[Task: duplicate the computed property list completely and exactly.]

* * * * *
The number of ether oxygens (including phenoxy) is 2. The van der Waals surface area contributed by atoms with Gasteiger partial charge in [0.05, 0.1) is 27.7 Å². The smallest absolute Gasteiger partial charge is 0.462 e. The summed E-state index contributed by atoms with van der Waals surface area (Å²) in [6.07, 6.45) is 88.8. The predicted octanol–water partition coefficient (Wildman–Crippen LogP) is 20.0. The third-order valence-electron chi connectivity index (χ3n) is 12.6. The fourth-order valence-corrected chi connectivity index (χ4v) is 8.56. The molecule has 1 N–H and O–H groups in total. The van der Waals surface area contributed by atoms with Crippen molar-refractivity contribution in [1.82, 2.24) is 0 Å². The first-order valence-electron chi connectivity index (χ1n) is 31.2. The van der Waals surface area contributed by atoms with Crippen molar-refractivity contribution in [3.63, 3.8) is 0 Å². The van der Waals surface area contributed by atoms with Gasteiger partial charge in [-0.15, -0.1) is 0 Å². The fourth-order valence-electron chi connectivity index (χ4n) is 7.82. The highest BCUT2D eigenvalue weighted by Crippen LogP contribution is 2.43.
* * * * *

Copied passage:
The number of ether oxygens (including phenoxy) is 2. The van der Waals surface area contributed by atoms with Gasteiger partial charge in [0.05, 0.1) is 27.7 Å². The smallest absolute Gasteiger partial charge is 0.462 e. The summed E-state index contributed by atoms with van der Waals surface area (Å²) in [6.07, 6.45) is 88.8. The predicted octanol–water partition coefficient (Wildman–Crippen LogP) is 20.0. The third-order valence-electron chi connectivity index (χ3n) is 12.6. The fourth-order valence-corrected chi connectivity index (χ4v) is 8.56. The molecule has 1 N–H and O–H groups in total. The van der Waals surface area contributed by atoms with Crippen molar-refractivity contribution in [1.82, 2.24) is 0 Å². The first-order valence-electron chi connectivity index (χ1n) is 31.2. The van der Waals surface area contributed by atoms with Crippen molar-refractivity contribution in [3.63, 3.8) is 0 Å². The van der Waals surface area contributed by atoms with Gasteiger partial charge in [-0.15, -0.1) is 0 Å². The fourth-order valence-electron chi connectivity index (χ4n) is 7.82. The highest BCUT2D eigenvalue weighted by Crippen LogP contribution is 2.43.